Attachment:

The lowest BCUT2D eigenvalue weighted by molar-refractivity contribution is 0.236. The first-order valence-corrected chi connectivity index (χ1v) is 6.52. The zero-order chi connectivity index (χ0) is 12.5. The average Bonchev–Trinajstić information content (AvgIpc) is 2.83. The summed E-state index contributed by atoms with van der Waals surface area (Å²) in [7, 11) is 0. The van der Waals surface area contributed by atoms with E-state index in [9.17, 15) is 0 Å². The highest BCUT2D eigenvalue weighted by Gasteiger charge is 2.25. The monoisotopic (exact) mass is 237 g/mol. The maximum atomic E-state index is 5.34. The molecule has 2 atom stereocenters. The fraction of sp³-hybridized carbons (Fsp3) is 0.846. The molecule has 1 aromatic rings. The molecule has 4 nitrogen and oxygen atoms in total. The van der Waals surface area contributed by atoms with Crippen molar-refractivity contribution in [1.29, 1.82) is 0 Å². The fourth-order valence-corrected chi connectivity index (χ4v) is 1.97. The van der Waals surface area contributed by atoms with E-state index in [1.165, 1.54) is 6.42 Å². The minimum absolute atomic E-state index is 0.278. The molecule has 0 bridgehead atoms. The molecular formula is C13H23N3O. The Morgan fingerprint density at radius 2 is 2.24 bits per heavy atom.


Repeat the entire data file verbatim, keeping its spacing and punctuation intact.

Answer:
The lowest BCUT2D eigenvalue weighted by molar-refractivity contribution is 0.236. The first-order valence-corrected chi connectivity index (χ1v) is 6.52. The zero-order chi connectivity index (χ0) is 12.5. The average Bonchev–Trinajstić information content (AvgIpc) is 2.83. The summed E-state index contributed by atoms with van der Waals surface area (Å²) in [7, 11) is 0. The van der Waals surface area contributed by atoms with E-state index in [9.17, 15) is 0 Å². The highest BCUT2D eigenvalue weighted by Gasteiger charge is 2.25. The monoisotopic (exact) mass is 237 g/mol. The maximum atomic E-state index is 5.34. The molecule has 2 atom stereocenters. The fraction of sp³-hybridized carbons (Fsp3) is 0.846. The molecule has 1 aromatic rings. The molecule has 4 nitrogen and oxygen atoms in total. The van der Waals surface area contributed by atoms with Crippen molar-refractivity contribution in [1.29, 1.82) is 0 Å². The fourth-order valence-corrected chi connectivity index (χ4v) is 1.97. The van der Waals surface area contributed by atoms with E-state index in [1.165, 1.54) is 6.42 Å². The minimum absolute atomic E-state index is 0.278. The molecule has 0 bridgehead atoms. The molecular formula is C13H23N3O. The Morgan fingerprint density at radius 2 is 2.24 bits per heavy atom.